Default Policies in Immuta
Audience: Data Governors
Content Summary: When activated by Data Governors, these Default Policies will be automatically enforced on data sources that have had relevant tags applied to them by users or Sensitive Data Detection
This page outlines the types of Default Policies users can manage in Immuta.
HIPAA Safe Harbor Policy
HIPAA Safe Harbor requires that
- 18 direct identifiers are removed from data sources.
- Data Owners do not have actual knowledge that Data Users could re-identify individuals.
The HIPAA Safe Harbor policy is a Global Policy included in Immuta by default. When combined with Sensitive Data Detection, this policy automatically applies to relevant data sources. However, to fully comply with HIPAA Safe Harbor, Data Owners will need to certify that tags on data sources are accurate; after the policy is applied, multiple warnings indicate that certification is required, including a "Policy Certification Required" label on the data source and on the policy. Additionally, owners will receive a notification to certify the policy.
Note: The HIPAA Safe Harbor policy is staged by default and cannot be edited by any user. However, Governors can clone this policy and then edit the clone.
HIPAA Safe Harbor Policy Certification
The Data Owner and Data User certifications serve as official acknowledgements that the users and data comply with HIPAA Safe Harbor:
- Data Owner Certification: Data Owners certify that all 18 identifiers have been correctly tagged and that they have no knowledge that the information in the data sources could be used by Data Users to identify individuals.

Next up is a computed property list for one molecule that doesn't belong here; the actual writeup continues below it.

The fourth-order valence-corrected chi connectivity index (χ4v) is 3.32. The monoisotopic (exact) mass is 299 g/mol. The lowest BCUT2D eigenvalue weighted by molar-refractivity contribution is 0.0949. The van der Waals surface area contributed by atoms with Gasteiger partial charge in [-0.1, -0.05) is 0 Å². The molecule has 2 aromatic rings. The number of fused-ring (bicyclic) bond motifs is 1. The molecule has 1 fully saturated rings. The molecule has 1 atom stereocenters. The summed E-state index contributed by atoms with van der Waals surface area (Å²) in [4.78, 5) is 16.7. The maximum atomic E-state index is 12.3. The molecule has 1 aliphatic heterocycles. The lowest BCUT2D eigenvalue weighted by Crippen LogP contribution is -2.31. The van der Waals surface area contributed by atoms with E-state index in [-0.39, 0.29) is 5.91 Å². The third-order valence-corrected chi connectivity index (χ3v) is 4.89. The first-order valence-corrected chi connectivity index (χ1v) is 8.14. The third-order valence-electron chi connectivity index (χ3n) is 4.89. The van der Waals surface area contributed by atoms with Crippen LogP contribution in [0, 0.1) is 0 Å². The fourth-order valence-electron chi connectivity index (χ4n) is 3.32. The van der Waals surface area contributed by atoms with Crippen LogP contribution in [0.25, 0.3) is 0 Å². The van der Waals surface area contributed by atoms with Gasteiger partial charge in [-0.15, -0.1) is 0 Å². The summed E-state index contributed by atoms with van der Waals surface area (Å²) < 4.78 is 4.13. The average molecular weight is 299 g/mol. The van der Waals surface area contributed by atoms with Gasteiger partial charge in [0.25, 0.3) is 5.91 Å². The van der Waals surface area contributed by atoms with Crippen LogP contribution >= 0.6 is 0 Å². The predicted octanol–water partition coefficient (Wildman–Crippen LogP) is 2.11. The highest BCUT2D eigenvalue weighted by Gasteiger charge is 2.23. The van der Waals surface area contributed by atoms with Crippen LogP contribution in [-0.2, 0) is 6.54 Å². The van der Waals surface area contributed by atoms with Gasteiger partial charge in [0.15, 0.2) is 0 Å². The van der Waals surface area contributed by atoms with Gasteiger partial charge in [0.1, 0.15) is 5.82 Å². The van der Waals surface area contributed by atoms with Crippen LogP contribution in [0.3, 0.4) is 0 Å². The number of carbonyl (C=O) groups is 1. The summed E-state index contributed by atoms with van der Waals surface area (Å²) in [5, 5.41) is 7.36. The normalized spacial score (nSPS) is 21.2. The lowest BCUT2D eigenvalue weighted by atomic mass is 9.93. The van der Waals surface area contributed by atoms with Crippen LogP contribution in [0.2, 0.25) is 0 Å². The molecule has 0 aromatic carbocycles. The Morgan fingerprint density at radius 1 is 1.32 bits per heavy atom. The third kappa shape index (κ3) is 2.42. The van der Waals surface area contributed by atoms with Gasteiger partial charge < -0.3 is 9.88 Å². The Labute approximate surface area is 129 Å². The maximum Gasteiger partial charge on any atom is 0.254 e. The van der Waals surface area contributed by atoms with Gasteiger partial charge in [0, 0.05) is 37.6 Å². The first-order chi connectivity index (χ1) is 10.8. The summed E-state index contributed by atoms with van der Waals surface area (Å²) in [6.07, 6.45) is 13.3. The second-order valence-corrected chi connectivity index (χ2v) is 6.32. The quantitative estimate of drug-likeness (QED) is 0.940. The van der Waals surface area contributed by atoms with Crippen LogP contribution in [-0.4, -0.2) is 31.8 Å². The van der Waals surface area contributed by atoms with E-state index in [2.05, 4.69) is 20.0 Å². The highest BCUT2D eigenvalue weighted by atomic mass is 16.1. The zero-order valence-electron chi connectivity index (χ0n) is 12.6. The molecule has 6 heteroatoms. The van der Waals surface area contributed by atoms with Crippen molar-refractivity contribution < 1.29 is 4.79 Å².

- Data User Certification: Data Users agree to use the data only for the stated purpose of the project; refrain from sharing that data outside the project; not re-identify or take any steps to re-identify individuals' health information; notify the Project Owner or Governance team in the event that individuals have been identified or could be identified; and refrain from contacting individuals who might be identified.
California Consumer Privacy Act (CCPA) Policy
The CCPA policy is a Global Policy included in Immuta by default. When combined with Sensitive Data Detection, this policy automatically applies to relevant data sources.
CCPA sets forth two routes to achieve compliance:
- businesses processing consumer personal information abide by all applicable restrictions (e.g., purpose restrictions or consumer rights), and/or
- businesses transform consumer personal information into de-identified or aggregate data so that restrictions, such as consumer rights, become inapplicable.
Under CCPA, de-identification is successfully performed if data “cannot reasonably identify, relate to, describe, be capable of being associated with, or be linked, directly or indirectly, to a particular consumer,” provided that an organization that uses de-identified information
- implements technical safeguards that prohibit re-identification of the consumer to whom the information may pertain,
- implements business processes that specifically prohibit re-identification of the information,